This short story was written last year for a local writing competition, The Decameron Project. Entries, limited to 1,000 words, were to be previously unpublished and based loosely around the theme of the current pandemic. Genre, tone, and content were left up to each author.
I’m pleased that my story was chosen as a finalist and was published in an online collection. I am now able to share it on my blog.
As Sarah walked through the house collecting her shopping list, keys, and purse, she glanced out the window and saw rain clouds forming. Where is my umbrella? Thinking that she probably left it in her office, she entered the small room off the front entry.
She wasn’t surprised to see her grandson nestled in her favorite reading nook, his nose buried in a book. At 12, Jack was bright and inquisitive. Sarah loved having him stay with her while his parents were at work.
“Hey there, I’m looking for my umbrella. I’ve got to go out for a bit, but I’ll be back before your father comes to pick you up. Whatcha reading there?”
“In school today, my teacher talked about a pandemic back in 2020, and I wanted to read more about it. Mom was just a kid then, right?”
Sarah put her purse down on the desk and sat next to Jack. “Yes, your mother was a little older than you are now, about 15. Your dad must have been 16 or 17. They, of course, didn’t know each other back then.”
“What about Grandpa, was he alive then?”
“Yes. I wish you two could have known each other; you would have been great friends. Before Covid, your grandfather was the picture of health. In fact, we were going to celebrate our 20th wedding anniversary by hiking the Camino in Spain. Those plans, like so many others, were put aside when the virus hit.”
“Well, at first many of us thought it was no big deal. Avoid crowds, wash our hands, that sort of thing. The outbreaks seem to be happening elsewhere, to other people. Then, your grandfather started to feel feverish and he lost his sense of smell. When his symptoms became severe enough, he went to the hospital. Since I couldn’t go with him, the last time we saw each other was as he was being loaded into the ambulance. He had turned 45 just two months before. I think that experience might have been what convinced your mother to become a doctor.”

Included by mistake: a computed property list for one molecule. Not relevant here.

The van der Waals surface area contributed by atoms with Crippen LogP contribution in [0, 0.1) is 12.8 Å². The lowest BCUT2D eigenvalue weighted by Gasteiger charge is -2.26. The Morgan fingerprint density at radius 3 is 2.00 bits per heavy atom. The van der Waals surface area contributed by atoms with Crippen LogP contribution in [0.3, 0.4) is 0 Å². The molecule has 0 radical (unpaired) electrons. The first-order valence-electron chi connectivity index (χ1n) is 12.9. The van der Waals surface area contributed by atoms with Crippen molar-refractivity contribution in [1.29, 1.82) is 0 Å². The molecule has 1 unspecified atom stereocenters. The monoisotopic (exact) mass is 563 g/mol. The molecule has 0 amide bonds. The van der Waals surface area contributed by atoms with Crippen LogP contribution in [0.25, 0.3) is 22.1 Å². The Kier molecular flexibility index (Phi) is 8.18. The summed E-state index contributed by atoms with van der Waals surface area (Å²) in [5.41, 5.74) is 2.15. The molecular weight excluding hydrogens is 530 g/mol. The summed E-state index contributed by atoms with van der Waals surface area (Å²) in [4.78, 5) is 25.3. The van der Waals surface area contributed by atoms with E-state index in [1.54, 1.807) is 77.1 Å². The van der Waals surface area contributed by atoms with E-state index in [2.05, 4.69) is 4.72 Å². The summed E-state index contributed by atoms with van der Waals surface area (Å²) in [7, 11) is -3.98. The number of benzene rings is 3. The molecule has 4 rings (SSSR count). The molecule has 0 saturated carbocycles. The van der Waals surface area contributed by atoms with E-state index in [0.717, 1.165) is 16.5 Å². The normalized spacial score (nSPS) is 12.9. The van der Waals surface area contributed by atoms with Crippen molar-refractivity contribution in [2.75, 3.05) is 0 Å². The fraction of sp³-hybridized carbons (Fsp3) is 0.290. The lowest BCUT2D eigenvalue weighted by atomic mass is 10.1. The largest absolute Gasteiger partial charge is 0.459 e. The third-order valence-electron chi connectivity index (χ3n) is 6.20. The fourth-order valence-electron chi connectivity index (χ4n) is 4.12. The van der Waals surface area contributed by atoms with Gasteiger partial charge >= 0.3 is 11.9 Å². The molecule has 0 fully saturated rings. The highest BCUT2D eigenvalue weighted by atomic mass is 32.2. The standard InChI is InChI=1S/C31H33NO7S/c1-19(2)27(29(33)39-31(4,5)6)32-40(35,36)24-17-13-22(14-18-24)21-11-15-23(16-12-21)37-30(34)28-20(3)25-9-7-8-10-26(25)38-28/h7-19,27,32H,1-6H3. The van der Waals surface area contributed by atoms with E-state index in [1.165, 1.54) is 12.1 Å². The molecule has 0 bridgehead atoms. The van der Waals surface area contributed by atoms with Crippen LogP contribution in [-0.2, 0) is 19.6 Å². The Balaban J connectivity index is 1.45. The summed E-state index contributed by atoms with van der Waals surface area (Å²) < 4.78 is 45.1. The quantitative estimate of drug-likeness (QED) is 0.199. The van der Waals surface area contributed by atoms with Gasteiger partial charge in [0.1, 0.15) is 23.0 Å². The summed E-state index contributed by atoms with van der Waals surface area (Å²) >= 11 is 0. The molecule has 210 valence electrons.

“It says here that a vaccine was developed towards the end of 2020?”
“Yes, but it wasn’t widely available until later the following year. There were also mutations of the virus that were harder to fight. In the end, we lost almost 4 million people worldwide, close to one million in this country alone. There was so much controversy: mask, no mask; shut everything down, open it all up. Scientists and medical professionals were being drowned out by politicians and conspiracy theorists.”
“That doesn’t sound much different from today.”
“You are right about that,” Sarah said, patting Jack’s leg. “Well, I have to get going if I’m to get back in time.”
“Thanks for talking to me about it. I’m sorry I never met Grandpa but I’m glad you and Mom and Dad didn’t get sick.” Jack closed his book and looked up. “Can I go to the store with you, Grandma?”
“Oh, I wish you could, but you know you can’t. Unlike the 2020 virus, this one seems to be harder on younger people. We need to keep you safe.”
Sarah picked up her purse and checked to make sure her mask was inside. Then, she grabbed her keys and umbrella. Giving Jack a quick kiss on his forehead, she said, “We can talk more about this anytime you want. It’s your history too.”
As Sarah left the house she looked up at the sky, hoping the promised rain would come soon. The response to the latest virus, coming just twenty years after Covid-19, was playing out much the same as before. She knew that the protesters would be out, without their masks, yelling about their freedoms. She thought about her late husband and her precious grandson and said a silent prayer that the rainstorm would make it too inconvenient and uncomfortable for the angry crowds to come outside.